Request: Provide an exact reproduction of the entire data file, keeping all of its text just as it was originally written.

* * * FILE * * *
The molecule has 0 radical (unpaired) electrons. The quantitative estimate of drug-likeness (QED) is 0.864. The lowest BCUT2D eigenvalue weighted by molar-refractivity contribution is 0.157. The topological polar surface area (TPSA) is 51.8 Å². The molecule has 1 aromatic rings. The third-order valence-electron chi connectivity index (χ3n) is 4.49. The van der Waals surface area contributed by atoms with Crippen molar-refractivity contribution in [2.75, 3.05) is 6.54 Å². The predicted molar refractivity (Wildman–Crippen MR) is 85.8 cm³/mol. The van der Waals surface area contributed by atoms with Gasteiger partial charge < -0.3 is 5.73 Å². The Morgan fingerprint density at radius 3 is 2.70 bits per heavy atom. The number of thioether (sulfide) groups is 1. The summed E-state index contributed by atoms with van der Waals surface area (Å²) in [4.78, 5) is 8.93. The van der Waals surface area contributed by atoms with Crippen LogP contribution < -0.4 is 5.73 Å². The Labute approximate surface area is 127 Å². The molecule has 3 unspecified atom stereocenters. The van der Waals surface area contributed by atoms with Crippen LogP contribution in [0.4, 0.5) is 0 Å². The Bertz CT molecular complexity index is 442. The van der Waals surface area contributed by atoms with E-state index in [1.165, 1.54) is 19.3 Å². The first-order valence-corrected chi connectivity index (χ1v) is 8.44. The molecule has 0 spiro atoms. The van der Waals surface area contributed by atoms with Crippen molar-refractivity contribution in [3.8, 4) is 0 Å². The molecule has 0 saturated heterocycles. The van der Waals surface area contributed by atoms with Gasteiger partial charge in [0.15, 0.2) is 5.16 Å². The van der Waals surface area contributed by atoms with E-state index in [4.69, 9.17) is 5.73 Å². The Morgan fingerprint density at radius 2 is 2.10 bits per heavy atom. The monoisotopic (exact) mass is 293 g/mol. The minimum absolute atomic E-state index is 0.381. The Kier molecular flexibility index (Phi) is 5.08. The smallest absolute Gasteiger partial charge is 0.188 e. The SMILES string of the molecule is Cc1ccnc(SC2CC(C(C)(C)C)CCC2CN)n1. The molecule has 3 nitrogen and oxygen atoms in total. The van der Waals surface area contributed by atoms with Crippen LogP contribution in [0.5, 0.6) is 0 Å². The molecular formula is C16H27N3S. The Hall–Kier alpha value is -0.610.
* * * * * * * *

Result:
The molecule has 0 radical (unpaired) electrons. The quantitative estimate of drug-likeness (QED) is 0.864. The lowest BCUT2D eigenvalue weighted by molar-refractivity contribution is 0.157. The topological polar surface area (TPSA) is 51.8 Å². The molecule has 1 aromatic rings. The third-order valence-electron chi connectivity index (χ3n) is 4.49. The van der Waals surface area contributed by atoms with Crippen molar-refractivity contribution in [2.75, 3.05) is 6.54 Å². The predicted molar refractivity (Wildman–Crippen MR) is 85.8 cm³/mol. The van der Waals surface area contributed by atoms with Gasteiger partial charge < -0.3 is 5.73 Å². The Morgan fingerprint density at radius 3 is 2.70 bits per heavy atom. The number of thioether (sulfide) groups is 1. The summed E-state index contributed by atoms with van der Waals surface area (Å²) in [4.78, 5) is 8.93. The van der Waals surface area contributed by atoms with Crippen LogP contribution < -0.4 is 5.73 Å². The Labute approximate surface area is 127 Å². The molecule has 3 unspecified atom stereocenters. The van der Waals surface area contributed by atoms with Crippen LogP contribution in [0.4, 0.5) is 0 Å². The Bertz CT molecular complexity index is 442. The van der Waals surface area contributed by atoms with E-state index in [1.165, 1.54) is 19.3 Å². The first-order valence-corrected chi connectivity index (χ1v) is 8.44. The molecule has 0 spiro atoms. The van der Waals surface area contributed by atoms with Crippen molar-refractivity contribution in [3.8, 4) is 0 Å². The molecule has 0 saturated heterocycles. The van der Waals surface area contributed by atoms with Gasteiger partial charge in [0.15, 0.2) is 5.16 Å². The van der Waals surface area contributed by atoms with E-state index in [4.69, 9.17) is 5.73 Å². The Morgan fingerprint density at radius 2 is 2.10 bits per heavy atom. The monoisotopic (exact) mass is 293 g/mol. The minimum absolute atomic E-state index is 0.381. The Kier molecular flexibility index (Phi) is 5.08. The smallest absolute Gasteiger partial charge is 0.188 e. The SMILES string of the molecule is Cc1ccnc(SC2CC(C(C)(C)C)CCC2CN)n1. The molecule has 3 nitrogen and oxygen atoms in total. The van der Waals surface area contributed by atoms with Crippen LogP contribution in [0.5, 0.6) is 0 Å². The molecular formula is C16H27N3S. The Hall–Kier alpha value is -0.610.